Sorrel didn’t last long. Opened to some fan fare last year, it has since closed and Cheek by Jowl fills its space, bringing a touch of Aussie-eclecticism into the Telok Ayer enclave.
Opened barely a month ago, it is already attracting a regular flow of customers filling up the somewhat narrow shophouse it occupies, diagonally opposite the historic Nagore Durga shrine. Context first: this restaurant by the Unlisted Collection is helmed by Australian chef Rishi Naleendra, whose cuisine is quirky and playful yet relatively fine, honed over a career working in illustrious kitchens like Taxi Dining Room in Melbourne, Tetsuya’s in Sydney and Yellow by Brent Savage. The restaurant manager is his wife, Manuela Toniolo, a welcoming presence. If you think you’d find culinary traces of Rishi’s native Sri Lanka in the cooking here, you’d be mistaken. It is all Aussie. He cooks from a sparkling open kitchen behind the counter, a good place for lone diners to eat.
The menu here is about sharing plates and grazing. In Singapore, this often means inflated prices, as sharing plates are priced almost as high as conventional main courses but offer only about two-thirds the portion. So go dutch or get Cheek by Jowl’s well-priced set lunch menu of $38++ for three courses.
I found many gems on the restaurant’s a la carte menu. I loved the oysters on tomato granita — with a briny fresh supple oyster ($5 per piece) lifted by the bright cold sensation of the tomato ice. The cured ocean trout was a sweet, soft delectable slice, accompanied by the light creaminess of whipped buttermilk subtly infused with citrusy yuzu and the tender, clean crunch of cucumber. Very nice indeed, even if a little predictable. Then came a salt baked beetroot ($17), beautifully presented, with goat’s cheese curd, pickled raisins and a touch of horseradish. The combination of earthy, grassy, sweet and creamy was delightful and clever — and what would an Aussie restaurant be without a beetroot offering?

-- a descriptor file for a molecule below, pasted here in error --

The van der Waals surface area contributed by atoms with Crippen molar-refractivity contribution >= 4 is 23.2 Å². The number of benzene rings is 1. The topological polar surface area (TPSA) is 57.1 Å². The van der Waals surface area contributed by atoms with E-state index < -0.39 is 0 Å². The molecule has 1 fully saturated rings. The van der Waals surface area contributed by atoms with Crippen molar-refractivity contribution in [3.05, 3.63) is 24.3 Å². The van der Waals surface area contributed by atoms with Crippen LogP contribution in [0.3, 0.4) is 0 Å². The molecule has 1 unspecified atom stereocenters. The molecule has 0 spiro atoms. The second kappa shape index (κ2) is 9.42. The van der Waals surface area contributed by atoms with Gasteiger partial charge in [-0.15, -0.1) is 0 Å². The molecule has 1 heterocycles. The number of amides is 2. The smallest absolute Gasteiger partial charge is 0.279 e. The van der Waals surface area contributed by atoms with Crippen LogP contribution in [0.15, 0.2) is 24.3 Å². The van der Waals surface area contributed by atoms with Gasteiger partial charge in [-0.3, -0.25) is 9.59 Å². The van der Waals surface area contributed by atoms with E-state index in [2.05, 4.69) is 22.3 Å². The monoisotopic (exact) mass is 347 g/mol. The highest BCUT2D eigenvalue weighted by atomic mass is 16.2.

This already gives a pretty good idea of Rishi’s cooking — light hearted, light flavours, with supporting components that are just as arduous to prepare as the main ingredient, reflecting an attention to detail where every component is important. A good example lay in my crisp, pan-fried barramundi ($32) whose juicy flesh and sweet taste is heightened by a complex charred scallion sauce bursting with a sweetish umami depth of flavour. This sat on a bed of charred onion mash and a sprinkling of burnt lemon powder.
My absolute favourite though was the rather odd dish of caramelised five-spice duck confit served with a peppery coriander-sprinkled salad, sweetly pickled cucumbers and a few slices of crisp, fluffy waffles. It’s like an Asian reinterpretation of the New York offering of fried chicken with waffles. Does that sound schizophrenic? Nevermind – it was delicious. I will forgive the slightly stringy duck as its rich caramelised glaze paired beautifully with the meat and the waffles. If you’re still peckish, have the padron peppers ($9), and the hasselback potatoes ($10).
Finally the black olive cake ($15), while sounding unappetising, was absolutely divine as a dessert — slightly meaty but with a soft give, just sweet enough with a more substantial flavour. I enjoyed it with the strawberry ice cream, and whipped yoghurt – a nice combination even though put together, it looked completely mismatched.
Apart from Champagne, all the wines here are from Australia or New Zealand. Priced from $68 a bottle, you do have a good selection of rather unusual bottles like Ministry of Clouds Riesling from the Clare Valley ($85) and Dal Zotto Sangiovese from King Valley Australia ($98). They offer only three cocktails created by Proof & Company (the whizzes behind 28HongKong Street, etc) including a pretty potent Wattleseed Negroni ($19).
21 Boon Tat Street
Tel: +65 6221 1911